Mold Information and Prevention

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What is mold?

Mold is a type of natural fungus that feeds on wood and other plant material. Mold spores commonly float around in the air but become a problem only when they start to grow where they are not wanted, feeding on materials in our homes. 

What makes mold grow in my home?

Mold needs moisture to grow, and can live on almost any surface, such as wood, wallpaper, paint, carpet, sheet rock, or insulation. It grows best when there is extra moisture from a leaky roof, leaky pipes, high humidity, or flooding. There is no way to get rid of all mold spores from your home, but you can control mold growth by keeping your home dry.

Does mold affect my health?

Most types of mold do not harm healthy people, but people who have allergies or asthma may be more sensitive to mold. Sensitive people may experience skin rash, running nose, eye irritation, cough, nasal congestion, aggravation of asthma or difficulty breathing. People with an immune suppression or underlying lung disease, may be at increased risk for infections from mold.

A small number of molds produce toxins called mycotoxins. When people are exposed to high levels of mold mycotoxins they may suffer toxic effects, including fatigue, nausea, headaches, and irritation to the lungs and eyes. If you or your family members have health problems that you suspect are caused by exposure to mold, you should consult with your physician.

When is mold a problem?

You know you have mold when you smell the "musty" odor or see small black or white specks along areas such ceilings and walls.  If you notice mold or know of water damaged areas in your home, it is time to take action to control its growth.

Mold is often found in areas where water has damaged building materials and furniture from flooding or plumbing leaks. Mold can also be found growing along walls where warm moist air condenses on cooler wall surfaces, such as inside cold exterior walls, behind dressers, headboards, and in closets where articles are stored against walls. Mold often grows in rooms with both high water usage and humidity, such as kitchens, bathrooms, laundry rooms, and basements.

Should I sample for mold?

You don't need to sample for mold because in most cases you can see it or smell it. Even a clean, dry house will have some mold spores, but not enough to cause health problems. If you smell mold it may be hidden behind wallpaper, in the walls or ceiling, or under the carpet. If you suspect you have hidden mold be very careful when you investigate, protect yourself from exposure in the same manner as you would for a clean-up.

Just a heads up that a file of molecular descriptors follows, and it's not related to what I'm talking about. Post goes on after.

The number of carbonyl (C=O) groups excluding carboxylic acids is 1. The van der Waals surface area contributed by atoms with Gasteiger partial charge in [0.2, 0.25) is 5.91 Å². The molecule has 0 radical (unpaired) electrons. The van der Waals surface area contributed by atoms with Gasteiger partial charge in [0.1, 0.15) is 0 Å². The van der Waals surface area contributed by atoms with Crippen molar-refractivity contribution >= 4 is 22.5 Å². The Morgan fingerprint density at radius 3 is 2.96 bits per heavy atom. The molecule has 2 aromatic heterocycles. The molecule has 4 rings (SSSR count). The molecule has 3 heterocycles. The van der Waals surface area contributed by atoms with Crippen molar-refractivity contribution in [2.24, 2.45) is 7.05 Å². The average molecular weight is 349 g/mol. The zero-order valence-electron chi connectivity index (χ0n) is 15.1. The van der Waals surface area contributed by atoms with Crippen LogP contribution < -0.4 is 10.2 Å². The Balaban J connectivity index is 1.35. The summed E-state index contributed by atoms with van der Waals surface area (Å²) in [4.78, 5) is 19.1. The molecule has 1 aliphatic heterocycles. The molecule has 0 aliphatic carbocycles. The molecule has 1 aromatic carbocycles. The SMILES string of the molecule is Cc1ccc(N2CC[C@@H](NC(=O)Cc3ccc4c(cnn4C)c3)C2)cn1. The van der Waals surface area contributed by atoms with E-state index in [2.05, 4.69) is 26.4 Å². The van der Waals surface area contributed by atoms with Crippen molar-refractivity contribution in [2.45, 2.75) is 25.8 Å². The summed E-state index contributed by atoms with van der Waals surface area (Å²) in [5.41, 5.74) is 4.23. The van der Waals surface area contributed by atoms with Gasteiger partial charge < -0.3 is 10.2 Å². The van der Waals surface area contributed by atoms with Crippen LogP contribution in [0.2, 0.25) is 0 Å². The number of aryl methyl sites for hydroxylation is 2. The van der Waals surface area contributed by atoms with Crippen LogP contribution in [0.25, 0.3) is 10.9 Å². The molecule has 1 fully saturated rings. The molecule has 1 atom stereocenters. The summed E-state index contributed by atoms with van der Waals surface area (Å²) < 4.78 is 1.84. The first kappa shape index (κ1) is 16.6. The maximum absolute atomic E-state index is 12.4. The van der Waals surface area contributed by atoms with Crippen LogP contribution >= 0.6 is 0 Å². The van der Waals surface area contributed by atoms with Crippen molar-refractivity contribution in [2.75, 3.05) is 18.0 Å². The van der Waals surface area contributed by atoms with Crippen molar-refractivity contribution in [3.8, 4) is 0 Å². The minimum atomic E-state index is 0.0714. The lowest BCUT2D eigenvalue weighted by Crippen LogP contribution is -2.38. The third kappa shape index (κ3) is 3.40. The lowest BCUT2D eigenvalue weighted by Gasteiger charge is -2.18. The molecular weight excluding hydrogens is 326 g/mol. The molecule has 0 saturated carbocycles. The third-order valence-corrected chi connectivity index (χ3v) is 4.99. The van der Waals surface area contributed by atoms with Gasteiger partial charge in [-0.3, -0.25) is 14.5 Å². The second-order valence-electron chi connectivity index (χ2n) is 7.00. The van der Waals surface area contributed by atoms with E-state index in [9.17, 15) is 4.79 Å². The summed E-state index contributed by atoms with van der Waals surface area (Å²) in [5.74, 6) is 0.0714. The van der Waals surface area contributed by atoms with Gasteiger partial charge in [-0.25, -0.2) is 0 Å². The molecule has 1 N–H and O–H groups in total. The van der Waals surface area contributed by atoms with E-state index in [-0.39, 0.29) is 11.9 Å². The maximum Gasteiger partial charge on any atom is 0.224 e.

How do I clean up mold?

Follow these steps to clean up a moldy area. It's important to act fast, as mold damages your home as it grows. Clean it up as soon as possible.

How can I control mold growth in my home?

Dry out the house and fix any moisture problems in your home:

  • Stop water leaks, repair leaky roofs and plumbing. Keep water away from concrete slabs and basement walls.

  • Open windows and doors to increase air flow in your home, especially along the inside of exterior walls. Use a fan if there are no windows available.

  • Make sure that warm air flows into all areas of the home. Move large objects a few inches away from the inside of exterior walls to increase air circulation.

  • Install and use exhaust fans in bathrooms, kitchens, and laundry rooms.

  • Ventilate and insulate attic and crawl spaces. Use heavy plastic to cover earth floors in crawl spaces.

  • Clean and dry water damaged carpets, clothing, bedding, and upholstered furniture within 24 to 48 hours, or consider removing and replacing damaged furnishings.

  • Vacuum and clean your home regularly to remove mold spores.

  • Check around your windows for signs of condensation and water droplets. Wipe them up right away so mold can’t start to grow.

Renters and landlords can both help prevent indoor mold problems.


Renters need to operate the heating and ventilation systems to reduce water condensation. Renters need to notify landlords promptly, in writing, of any water leaks or moisture problems. If there is a water leak or moisture problem, it should be fixed by the landlord.

If you rent your home, you are covered by the Residential Landlord-Tenant Act. Understanding your rights and responsibilities as a renter can help you resolve problems. For informational recordings on residential landlord-tenant matters, call the State Attorney General's Office Consumerline at 1-800-692-5082, option 8.


Landlords are responsible for maintaining rental units, including fixing building problems such as water leaks and ventilation or heating defects which may lead to moisture problems. The Residential Landlord-Tenant act requires landlords to notify their tenants about the health hazards associated with exposure to indoor mold and ways to control mold growth in their dwelling units. Posting this information in a visible, public location at the dwelling unit property is allowed.